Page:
The recent narrative perpetuated by the tabloid press and conservative government paint a picture of foreign immigrants taking advantage of pre-Brexit immigration policies, and ‘criminal refugees’ risking their lives to enter the UK. For British citizens surrounded by these headlines, it would seem sensible to conclude that the UK is an appealing place to live as the government aims to curb immigration so aggressively. Yet the surveyed expats experiences tell a different story. This narrative is neither welcoming nor friendly from the perspective of immigrants living in the UK. 37% reported finding it difficult to make friends here and ranked the UK in 30th place for the feeling at home category.
A Damaging Rhetoric
The right-wing rhetoric of the British media and the uncompromising treatment of refugees detained in makeshift camps signal a culture of systemic racism to the world and immigrants living in the UK. Just 5 years ago the UK ranked in 31st place within the best destinations for expats to live -14 places higher on the list. The Brexit narrative and new visa rules appear to have significantly contributed to this drop in popularity.
The irony of this situation is that the UK has historically benefitted greatly from the expat community. Without the dedicated work of foreign key workers and healthcare professionals during the worst stages of the Covid-19 pandemic, the NHS would have felt a far greater burden. The UK has also maintained global competitivity in financial technology and science due to foreign talent relocating to this country to work for British firms and Universities. As leaders in these industries have reported damaging post Brexit personnel losses, the government has been forced to make swift adjustments to visa offerings to encompass talent visas for these fields.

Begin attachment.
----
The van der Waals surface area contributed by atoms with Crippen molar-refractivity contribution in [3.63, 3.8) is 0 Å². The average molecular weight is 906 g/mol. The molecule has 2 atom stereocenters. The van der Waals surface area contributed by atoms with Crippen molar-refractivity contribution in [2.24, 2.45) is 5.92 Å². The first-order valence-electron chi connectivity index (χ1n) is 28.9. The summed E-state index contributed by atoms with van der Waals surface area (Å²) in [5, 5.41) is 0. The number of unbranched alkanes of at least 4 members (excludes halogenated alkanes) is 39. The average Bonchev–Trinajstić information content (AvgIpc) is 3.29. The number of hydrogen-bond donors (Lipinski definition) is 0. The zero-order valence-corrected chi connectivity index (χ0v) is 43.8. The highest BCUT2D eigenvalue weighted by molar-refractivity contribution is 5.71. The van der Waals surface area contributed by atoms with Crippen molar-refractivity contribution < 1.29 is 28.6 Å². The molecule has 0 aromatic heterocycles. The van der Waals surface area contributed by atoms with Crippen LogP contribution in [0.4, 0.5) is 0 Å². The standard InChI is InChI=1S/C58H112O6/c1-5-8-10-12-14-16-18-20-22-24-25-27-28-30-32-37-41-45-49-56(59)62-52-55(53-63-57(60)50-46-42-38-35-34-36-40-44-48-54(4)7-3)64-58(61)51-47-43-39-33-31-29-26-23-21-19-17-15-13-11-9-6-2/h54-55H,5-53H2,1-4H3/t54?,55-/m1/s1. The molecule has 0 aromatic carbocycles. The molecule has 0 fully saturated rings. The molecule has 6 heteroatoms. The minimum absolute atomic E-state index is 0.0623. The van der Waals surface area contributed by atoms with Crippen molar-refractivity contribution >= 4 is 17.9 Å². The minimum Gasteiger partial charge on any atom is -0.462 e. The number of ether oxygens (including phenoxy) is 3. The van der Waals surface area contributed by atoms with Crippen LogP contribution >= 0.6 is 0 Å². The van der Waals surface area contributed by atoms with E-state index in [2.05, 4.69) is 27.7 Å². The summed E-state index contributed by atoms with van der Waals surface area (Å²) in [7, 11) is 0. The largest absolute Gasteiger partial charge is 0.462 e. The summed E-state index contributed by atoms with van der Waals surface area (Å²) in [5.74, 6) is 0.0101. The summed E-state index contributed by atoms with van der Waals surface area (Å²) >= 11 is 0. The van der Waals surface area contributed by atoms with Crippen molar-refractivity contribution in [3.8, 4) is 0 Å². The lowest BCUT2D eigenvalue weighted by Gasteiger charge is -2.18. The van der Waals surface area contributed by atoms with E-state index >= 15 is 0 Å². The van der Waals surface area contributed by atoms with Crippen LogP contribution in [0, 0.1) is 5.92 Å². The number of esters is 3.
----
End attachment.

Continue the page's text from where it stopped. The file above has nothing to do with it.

The uncomfortable media narrative surrounding Brexit and immigration, the mass exodus of foreign nationals, and the expat survey all point to the same conclusion -the UK has developed a negative global reputation. Embedded prejudice exists in every country around the world, but recent social and political events have shone a spotlight as these attitudes have gained a louder voice in the press. Living here, it has become increasingly uncomfortable watching these changes unfold and wondering what the repercussions will be.
As a British citizen, I and many other people in the UK, feel dismayed by these developments. It has been proven by countless examples that cultural diversity leads to increased creativity and innovation, but also benefits the community, cultural awareness, and understanding. If the UK is to continue to develop its unique culture contributed to in no small part by the expat community, actions must be taken to control and repair the damage of the last five years. When bigotry is left unchecked, it is the most vulnerable and minorities that suffer the most, but culture and growth are also at risk.